Mick at his Blowholes shack

Mick at his Blowholes shack

Mick Cambell in the shack his father built near Quobba Station, Carnarvon

Mick Cambell in the shack his father built near Quobba Station, Carnarvon

Now in his 80s, Mick has spent a huge part of his life living in the beach shack his father built back in 1959, just north of Carnarvon. In fact he still spends a large part of each year there - having arrived in January he has no plans of heading back south until August. When I visit Mick, his mate Faye is there for a few weeks too.

I’ve always been entranced by the beach shack communities along the WA coast - tiny, family-orientated settlements where the roads are not tar-sealed, fences are few and far between and children roam with a freedom rarely seen these days. For the shack dwellers, it is all about the simplicity of life there - the getting back to basics - which more and more of us are craving in a time when the internet makes it so much harder to switch off and relax.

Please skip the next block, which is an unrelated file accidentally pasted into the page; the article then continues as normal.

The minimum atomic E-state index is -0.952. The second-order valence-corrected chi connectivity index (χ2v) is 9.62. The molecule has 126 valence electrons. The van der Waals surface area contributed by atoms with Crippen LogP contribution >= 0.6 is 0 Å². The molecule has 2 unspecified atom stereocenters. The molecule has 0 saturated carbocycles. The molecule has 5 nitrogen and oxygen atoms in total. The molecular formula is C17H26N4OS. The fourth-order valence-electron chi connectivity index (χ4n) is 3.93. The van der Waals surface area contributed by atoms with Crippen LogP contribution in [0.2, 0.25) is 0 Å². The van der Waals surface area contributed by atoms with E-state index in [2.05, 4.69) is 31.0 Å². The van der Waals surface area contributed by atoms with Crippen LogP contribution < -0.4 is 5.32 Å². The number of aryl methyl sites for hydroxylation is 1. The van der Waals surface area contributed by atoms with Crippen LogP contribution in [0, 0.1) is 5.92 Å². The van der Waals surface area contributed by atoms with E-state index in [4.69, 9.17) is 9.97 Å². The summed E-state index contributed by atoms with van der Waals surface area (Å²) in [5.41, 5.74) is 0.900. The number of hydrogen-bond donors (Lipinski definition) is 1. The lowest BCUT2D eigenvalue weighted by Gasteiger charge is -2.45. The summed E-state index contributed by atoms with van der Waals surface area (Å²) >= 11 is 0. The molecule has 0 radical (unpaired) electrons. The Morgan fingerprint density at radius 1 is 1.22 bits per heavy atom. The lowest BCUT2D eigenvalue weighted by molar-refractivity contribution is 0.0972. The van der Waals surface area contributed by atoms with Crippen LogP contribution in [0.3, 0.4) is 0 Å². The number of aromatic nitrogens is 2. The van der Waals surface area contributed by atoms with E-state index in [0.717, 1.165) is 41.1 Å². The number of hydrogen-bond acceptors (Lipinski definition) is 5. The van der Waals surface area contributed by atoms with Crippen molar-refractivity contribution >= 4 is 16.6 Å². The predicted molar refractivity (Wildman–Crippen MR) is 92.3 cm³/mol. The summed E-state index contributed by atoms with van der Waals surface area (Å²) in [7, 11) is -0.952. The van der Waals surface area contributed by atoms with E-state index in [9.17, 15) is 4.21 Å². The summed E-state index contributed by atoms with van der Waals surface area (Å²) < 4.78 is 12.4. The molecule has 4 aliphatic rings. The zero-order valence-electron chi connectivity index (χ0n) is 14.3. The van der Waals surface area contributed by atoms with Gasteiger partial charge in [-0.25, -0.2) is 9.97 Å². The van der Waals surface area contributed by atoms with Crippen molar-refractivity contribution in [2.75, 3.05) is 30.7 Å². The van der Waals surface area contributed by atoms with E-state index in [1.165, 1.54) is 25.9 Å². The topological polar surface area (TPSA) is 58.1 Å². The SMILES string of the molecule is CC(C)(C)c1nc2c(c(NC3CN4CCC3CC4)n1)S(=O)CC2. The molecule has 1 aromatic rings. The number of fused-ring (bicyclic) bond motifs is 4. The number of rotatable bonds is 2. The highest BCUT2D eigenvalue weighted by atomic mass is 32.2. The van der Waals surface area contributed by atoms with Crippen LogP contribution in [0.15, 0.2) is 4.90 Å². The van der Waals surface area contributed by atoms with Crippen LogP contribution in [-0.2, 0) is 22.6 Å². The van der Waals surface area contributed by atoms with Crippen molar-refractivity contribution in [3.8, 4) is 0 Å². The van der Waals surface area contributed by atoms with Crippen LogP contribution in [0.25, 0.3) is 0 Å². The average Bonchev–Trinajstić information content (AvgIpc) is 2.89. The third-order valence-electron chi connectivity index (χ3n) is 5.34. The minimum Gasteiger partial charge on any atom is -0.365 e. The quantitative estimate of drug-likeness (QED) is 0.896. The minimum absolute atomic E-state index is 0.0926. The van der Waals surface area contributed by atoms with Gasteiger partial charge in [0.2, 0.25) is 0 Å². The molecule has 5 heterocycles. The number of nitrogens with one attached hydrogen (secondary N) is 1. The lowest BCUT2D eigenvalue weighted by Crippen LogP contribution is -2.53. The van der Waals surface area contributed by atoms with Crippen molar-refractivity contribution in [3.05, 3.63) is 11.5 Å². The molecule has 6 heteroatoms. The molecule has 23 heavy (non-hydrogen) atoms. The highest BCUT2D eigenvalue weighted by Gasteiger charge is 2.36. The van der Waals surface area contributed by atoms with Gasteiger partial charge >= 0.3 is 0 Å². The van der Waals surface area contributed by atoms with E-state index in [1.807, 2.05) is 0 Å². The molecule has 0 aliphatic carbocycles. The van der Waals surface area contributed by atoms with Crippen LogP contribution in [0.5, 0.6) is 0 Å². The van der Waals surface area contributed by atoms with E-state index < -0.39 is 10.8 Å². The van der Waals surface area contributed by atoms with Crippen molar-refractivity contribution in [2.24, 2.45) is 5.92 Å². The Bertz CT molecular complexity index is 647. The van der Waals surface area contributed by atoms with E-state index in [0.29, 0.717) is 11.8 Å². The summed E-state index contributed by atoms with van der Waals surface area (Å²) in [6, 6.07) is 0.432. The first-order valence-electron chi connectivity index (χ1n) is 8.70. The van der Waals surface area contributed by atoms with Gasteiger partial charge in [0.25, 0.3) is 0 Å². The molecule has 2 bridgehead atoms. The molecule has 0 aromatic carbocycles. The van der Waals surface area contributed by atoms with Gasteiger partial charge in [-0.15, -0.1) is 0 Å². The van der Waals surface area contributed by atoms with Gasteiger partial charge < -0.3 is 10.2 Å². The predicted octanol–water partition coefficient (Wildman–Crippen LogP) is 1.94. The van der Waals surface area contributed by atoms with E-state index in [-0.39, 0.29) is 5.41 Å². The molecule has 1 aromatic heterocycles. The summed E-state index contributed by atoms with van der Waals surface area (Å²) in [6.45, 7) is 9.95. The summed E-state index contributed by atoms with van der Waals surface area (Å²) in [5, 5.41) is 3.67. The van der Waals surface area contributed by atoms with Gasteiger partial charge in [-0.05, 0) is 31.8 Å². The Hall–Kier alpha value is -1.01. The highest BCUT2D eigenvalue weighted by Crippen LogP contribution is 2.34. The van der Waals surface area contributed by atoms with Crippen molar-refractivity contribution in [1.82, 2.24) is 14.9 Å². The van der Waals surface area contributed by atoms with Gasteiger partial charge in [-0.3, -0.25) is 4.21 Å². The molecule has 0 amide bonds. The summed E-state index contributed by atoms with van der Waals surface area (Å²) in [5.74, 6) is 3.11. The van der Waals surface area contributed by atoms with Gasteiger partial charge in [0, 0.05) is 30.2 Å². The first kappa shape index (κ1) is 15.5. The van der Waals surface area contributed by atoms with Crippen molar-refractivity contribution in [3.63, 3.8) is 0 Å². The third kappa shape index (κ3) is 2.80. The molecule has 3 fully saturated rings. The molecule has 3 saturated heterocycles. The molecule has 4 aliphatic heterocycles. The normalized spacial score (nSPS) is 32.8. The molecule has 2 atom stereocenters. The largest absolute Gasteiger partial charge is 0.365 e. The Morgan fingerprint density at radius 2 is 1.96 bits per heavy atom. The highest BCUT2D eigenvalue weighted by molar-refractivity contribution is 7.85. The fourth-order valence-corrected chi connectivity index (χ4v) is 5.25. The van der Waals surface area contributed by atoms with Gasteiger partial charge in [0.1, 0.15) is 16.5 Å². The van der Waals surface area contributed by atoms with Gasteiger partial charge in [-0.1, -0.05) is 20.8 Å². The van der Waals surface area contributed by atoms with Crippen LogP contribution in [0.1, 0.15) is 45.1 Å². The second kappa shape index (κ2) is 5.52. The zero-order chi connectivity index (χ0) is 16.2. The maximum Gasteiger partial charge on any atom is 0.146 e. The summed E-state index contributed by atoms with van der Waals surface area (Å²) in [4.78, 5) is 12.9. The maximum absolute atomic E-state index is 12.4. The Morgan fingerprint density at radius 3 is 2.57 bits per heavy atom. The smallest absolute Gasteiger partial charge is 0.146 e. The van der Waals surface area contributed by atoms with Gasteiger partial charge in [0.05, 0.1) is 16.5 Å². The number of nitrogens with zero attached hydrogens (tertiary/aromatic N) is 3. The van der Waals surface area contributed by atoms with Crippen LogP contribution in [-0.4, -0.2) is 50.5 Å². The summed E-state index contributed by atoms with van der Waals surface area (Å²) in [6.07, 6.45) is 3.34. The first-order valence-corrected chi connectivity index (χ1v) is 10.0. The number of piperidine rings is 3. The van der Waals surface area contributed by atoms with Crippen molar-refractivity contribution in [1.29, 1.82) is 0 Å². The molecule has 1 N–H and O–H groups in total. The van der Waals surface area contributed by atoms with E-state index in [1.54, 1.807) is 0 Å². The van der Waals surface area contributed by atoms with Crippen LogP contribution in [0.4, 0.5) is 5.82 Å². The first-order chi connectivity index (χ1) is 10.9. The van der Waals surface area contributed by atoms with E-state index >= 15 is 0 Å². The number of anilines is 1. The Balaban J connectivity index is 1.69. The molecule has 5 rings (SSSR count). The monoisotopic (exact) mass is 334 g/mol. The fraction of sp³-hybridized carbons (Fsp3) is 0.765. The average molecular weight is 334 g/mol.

Sadly, in recent years the State Government has changed laws around the “squatter shacks” and they are slowly vanishing from the coastal fringe. This fight to stay alive, and keep it simple, is now one faced by the shack community near the Blow Holes north of Carnarvon.

Growers in Carnarvon

Growers in Carnarvon

Ray and Merle in Carnarvon

Ray and Merle in Carnarvon